John: You mentioned how important critical thinking skills are to employers. What does the evidence show about how effective colleges are in terms of helping students improve their critical thinking skills?
Linda: we’re not so hot, but it’s just put it that way. According to Academically Adrift, we improve the critical thinking skills of about one third of our students. Now, I don’t think that’s anything to celebrate myself. But I mean, at least we do that. But, these are often the students who came in with some critical thinking skills to begin with. The ones who need the help the most to critically think are not getting that help. They’re just not getting it. And so we’ve got to go out of our way to reach them. Again, most faculty think they’re teaching critical thinking when they’re not because they’re not consciously doing it. So there’s a sense in which we haven’t even scratched the surface of what we can teach in terms of critical thinking. And again, with all the different definitions out there, and all the different silos, I don’t blame faculty at all.
John: We can hope that your book will help reach more faculty and help us be more effective in this task.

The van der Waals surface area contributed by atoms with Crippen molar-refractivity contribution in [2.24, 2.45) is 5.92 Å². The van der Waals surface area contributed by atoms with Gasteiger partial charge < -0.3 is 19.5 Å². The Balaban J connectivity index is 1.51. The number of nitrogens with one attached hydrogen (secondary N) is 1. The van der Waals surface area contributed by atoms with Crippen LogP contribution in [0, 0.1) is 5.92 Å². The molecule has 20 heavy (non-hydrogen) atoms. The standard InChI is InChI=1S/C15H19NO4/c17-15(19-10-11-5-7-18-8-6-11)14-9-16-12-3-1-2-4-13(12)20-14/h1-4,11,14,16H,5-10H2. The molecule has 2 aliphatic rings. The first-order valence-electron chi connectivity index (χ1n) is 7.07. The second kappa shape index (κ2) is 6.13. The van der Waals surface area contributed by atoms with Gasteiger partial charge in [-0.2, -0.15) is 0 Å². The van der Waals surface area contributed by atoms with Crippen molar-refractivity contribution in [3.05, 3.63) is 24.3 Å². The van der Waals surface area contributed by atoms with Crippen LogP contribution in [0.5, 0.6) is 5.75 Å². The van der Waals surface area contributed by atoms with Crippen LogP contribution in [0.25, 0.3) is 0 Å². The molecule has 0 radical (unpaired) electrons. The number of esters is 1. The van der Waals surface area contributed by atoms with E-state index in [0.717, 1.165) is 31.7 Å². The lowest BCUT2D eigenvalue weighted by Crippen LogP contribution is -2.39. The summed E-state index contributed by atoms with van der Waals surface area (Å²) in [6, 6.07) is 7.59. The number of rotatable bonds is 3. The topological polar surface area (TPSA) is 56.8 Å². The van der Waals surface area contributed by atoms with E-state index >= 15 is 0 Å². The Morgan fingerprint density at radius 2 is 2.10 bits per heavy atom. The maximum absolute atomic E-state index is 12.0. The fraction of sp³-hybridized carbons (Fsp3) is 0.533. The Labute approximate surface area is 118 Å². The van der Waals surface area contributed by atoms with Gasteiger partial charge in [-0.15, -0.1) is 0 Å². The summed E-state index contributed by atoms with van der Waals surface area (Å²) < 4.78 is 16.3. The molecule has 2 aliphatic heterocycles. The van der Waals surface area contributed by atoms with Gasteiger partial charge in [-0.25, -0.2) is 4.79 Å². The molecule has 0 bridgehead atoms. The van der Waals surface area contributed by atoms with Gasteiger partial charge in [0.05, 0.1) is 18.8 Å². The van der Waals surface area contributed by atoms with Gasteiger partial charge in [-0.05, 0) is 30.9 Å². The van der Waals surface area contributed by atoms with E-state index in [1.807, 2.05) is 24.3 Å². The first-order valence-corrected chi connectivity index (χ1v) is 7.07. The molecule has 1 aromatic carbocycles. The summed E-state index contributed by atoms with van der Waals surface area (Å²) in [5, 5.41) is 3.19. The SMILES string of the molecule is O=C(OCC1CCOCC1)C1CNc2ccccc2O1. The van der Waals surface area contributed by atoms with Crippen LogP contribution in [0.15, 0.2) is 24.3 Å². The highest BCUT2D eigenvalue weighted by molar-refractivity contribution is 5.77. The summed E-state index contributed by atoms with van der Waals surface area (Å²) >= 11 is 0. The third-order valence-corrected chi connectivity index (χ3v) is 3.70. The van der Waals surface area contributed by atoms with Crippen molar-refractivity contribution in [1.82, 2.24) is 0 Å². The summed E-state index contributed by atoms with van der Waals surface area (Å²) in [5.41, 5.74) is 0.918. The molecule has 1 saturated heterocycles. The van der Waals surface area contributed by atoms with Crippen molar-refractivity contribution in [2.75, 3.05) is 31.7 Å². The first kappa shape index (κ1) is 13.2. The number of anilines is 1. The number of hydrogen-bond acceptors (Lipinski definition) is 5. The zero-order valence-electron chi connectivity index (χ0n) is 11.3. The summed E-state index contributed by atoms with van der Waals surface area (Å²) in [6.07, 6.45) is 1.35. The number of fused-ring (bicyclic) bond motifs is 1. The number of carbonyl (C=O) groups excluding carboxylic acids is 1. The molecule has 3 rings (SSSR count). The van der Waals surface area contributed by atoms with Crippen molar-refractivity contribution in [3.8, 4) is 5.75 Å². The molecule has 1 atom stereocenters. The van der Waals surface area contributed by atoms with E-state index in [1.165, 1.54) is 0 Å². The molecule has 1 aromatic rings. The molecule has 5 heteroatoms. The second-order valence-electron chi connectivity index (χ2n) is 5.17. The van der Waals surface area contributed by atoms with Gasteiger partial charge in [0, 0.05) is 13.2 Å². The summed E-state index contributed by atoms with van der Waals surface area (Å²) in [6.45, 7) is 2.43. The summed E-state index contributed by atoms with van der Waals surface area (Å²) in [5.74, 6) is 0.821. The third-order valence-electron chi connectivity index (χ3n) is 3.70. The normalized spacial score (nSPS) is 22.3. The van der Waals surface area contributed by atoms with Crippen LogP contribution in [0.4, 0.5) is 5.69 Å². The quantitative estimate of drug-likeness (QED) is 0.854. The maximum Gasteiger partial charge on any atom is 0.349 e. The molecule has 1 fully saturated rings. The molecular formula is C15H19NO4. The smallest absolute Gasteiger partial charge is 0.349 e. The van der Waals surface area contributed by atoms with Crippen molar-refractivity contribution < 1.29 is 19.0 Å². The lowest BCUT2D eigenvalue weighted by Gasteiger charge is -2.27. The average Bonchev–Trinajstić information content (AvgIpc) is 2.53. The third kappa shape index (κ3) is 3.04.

Linda: Let me add one other thing that you can sell students on. Critical thinkers, and there’s research on this, tend to experience fewer difficulties in life than others do, whether they be health difficulties, financial, personal, legal, they just lead less troublesome lives. So if you kind of want to be happy, it’s a good idea to think critically, because it’ll keep you out of difficulty.
Rebecca: A good selling point, a good selling point.
Linda: Yes, it is a good selling point. [LAUGHTER] It is. And that’s just it. You might have to sell students on it. And you’re going to have to explain what critical thinking is to students, but they can take that pocket definition. It’s not negative thinking. It’s not just criticizing things. It’s nothing like that at all. And it’s not leftist, that’s not it at all. But they need that clarification because they’re coming in with misconceptions about what critical thinking is. And what the words sound like. Maybe it’s not a really good name for it, but that’s what we’ve been calling it. So we’re stuck with it.